The great mineral wealth of the Rhenish province probably furnishes its most substantial claim to the title of the “richest jewel in the crown of Prussia.” Besides parts of the Carboniferous measures of the Saar and the Ruhr, it also contains important deposits of coal near Aix-la-Chapelle. Iron occurs abundantly near Coblentz, the Bleiberg in the Eifel possesses an apparently inex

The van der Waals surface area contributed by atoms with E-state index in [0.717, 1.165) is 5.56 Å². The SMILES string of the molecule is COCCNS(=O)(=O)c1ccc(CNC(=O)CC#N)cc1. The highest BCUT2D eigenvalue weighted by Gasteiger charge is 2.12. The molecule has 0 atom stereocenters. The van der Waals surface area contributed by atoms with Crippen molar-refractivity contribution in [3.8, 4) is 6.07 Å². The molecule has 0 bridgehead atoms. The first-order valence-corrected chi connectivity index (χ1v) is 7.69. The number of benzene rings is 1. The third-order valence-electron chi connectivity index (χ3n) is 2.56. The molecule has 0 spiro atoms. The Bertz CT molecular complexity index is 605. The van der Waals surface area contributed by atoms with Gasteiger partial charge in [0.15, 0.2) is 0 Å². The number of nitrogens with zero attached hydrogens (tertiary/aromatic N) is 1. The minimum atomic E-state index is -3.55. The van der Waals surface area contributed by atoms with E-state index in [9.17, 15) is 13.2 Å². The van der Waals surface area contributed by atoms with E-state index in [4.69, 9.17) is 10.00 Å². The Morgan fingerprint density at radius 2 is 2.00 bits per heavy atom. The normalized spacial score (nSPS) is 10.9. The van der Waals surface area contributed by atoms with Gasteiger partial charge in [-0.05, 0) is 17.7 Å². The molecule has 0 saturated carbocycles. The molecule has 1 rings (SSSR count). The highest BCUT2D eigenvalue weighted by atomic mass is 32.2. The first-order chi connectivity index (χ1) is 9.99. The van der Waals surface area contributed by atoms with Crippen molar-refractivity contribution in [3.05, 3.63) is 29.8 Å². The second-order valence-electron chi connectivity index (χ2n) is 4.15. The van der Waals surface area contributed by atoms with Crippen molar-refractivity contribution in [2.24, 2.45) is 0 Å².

haustible supply of lead, and zinc is found near Cologne and Aix-la-Chapelle. The mineral products of the district also include lignite, copper, manganese, vitriol, lime, gypsum, volcanic stones (used for mill-stones), and slates. In 1882 the total value of the minerals raised in the province was £5,460,000, or nearly one-third of the produce of Prussia; by far the most important item is coal, the output of which was upwards of 15,000,000 tons, valued at £4,400,000. Of the numerous mineral springs the best known are those of Aix-la-Chapelle and Kreuznach. The mineral resources of Rhenish Prussia, coupled with its favourable situation and the facilities of transit afforded by its great waterway, have made it the most important manufacturing district in Germany. The industry is mainly concentrated round two chief centres, Aix-la-Chapelle and Düsseldorf (with the valley of the Wupper), while there are naturally few manufactures in the hilly districts of the south or the marshy flats of the north. In the forefront stand the metallic industries, the total produce of which was valued in 1882 at £5,200,000. The foundries produced upwards of a million tons of iron, besides zinc, lead, copper, and other metals. The largest iron and steel works are at Essen (including Krupp's cannon-foundry), Oberhausen, Duisburg, Düsseldorf, and Cologne, while cutlery and other small metallic wares are extensively made at Solingen, Remscheid, and Aix-la-Chapelle. The cloth of Aix-la-Chapelle and the silk of Crefeld form important articles of export. The chief industries of Elberfeld-Barmen and the valley of the Wupper are cottonweaving, calico-printing, and the manufacture of turkey red and other dyes. Linen is largely made at Gladbach, leather at Malmedy, glass in the Saar district, and beetroot sugar near Cologne. Though the Rhineland is par errellence the country of the vine, no less than 52,000,000 gallons of beer were brewed in the province in 1882-83, equivalent to an annual consumption of fifty-one quarts per head of population; distilleries are also numerous, and large quantities of sparkling Moselle are made at Collentz, chiefly for exportation to England. ('ommerce * Areatly aided by the navigable rivers, a very extensive network of milways, and the excellent roads constructed during the French régime. The imports consist mainly of * "laterial for working up in the factories of the district, while the principal exports are coal, fruit, wine, dyes, cloth, silk, and other manufactured articles of various descriptions. he population of Rhenish Prussia in 1880 was 4,074,000, "ling 2.94, is; Roman Catholics, 1,077,173 protest. * and 43,634 Jews. The Roman Catholics muster "..."," on the left bank, while on the right bank about half the Population is Protestant. The distribution of the ofesions is, however, somewhat sporadic, owing to the .* histories of the constituent parts of the province. o Soat bulk of the population is of Teutonic stock, o ". * quarter of a million are of Flemish blood. who o o frontier reside about 12,000 Walloons, The i. French or Walloon as their native tongue. !"russi o province is the most thickly populated part of mile o * general average being 390 persons per square while in the government district of Düsseldorf the l"lootion rises to 754. The province contains a greater number of large towns than any other province in Prussia, and 6:5 of th: population is returned as urban. Upwards of half the population are supported by industrial and *ial pursuits, and barely a quarter by agriculture. There is A university of good standing at Bonn, and the * of the elementary education is borne witness to by the fact that in iss; only 0.19 per cent of the Rhenish